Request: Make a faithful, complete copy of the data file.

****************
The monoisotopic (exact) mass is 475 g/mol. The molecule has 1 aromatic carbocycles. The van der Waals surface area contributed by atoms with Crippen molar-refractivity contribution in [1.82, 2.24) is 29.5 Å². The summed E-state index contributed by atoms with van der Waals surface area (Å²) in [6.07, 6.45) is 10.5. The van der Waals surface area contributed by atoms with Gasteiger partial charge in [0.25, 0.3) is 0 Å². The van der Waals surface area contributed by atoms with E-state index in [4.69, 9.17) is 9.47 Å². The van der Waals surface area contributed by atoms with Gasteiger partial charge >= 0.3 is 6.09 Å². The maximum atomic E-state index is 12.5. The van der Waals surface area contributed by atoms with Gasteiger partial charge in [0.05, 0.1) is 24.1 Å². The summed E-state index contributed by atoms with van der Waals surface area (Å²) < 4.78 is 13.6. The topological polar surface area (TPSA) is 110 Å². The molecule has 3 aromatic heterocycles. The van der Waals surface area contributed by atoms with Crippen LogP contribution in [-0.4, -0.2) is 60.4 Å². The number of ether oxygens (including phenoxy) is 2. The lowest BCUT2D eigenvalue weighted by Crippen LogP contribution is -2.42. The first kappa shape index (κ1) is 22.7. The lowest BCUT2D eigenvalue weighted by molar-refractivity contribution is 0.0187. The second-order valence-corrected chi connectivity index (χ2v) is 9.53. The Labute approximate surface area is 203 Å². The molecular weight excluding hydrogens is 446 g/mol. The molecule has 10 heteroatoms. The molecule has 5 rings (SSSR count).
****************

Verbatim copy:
The monoisotopic (exact) mass is 475 g/mol. The molecule has 1 aromatic carbocycles. The van der Waals surface area contributed by atoms with Crippen molar-refractivity contribution in [1.82, 2.24) is 29.5 Å². The summed E-state index contributed by atoms with van der Waals surface area (Å²) in [6.07, 6.45) is 10.5. The van der Waals surface area contributed by atoms with Gasteiger partial charge in [0.25, 0.3) is 0 Å². The van der Waals surface area contributed by atoms with E-state index in [4.69, 9.17) is 9.47 Å². The van der Waals surface area contributed by atoms with Gasteiger partial charge >= 0.3 is 6.09 Å². The maximum atomic E-state index is 12.5. The van der Waals surface area contributed by atoms with Gasteiger partial charge in [0.05, 0.1) is 24.1 Å². The summed E-state index contributed by atoms with van der Waals surface area (Å²) < 4.78 is 13.6. The topological polar surface area (TPSA) is 110 Å². The molecule has 3 aromatic heterocycles. The van der Waals surface area contributed by atoms with Crippen LogP contribution in [-0.4, -0.2) is 60.4 Å². The number of ether oxygens (including phenoxy) is 2. The lowest BCUT2D eigenvalue weighted by Crippen LogP contribution is -2.42. The first kappa shape index (κ1) is 22.7. The lowest BCUT2D eigenvalue weighted by molar-refractivity contribution is 0.0187. The second-order valence-corrected chi connectivity index (χ2v) is 9.53. The Labute approximate surface area is 203 Å². The molecular weight excluding hydrogens is 446 g/mol. The molecule has 10 heteroatoms. The molecule has 5 rings (SSSR count).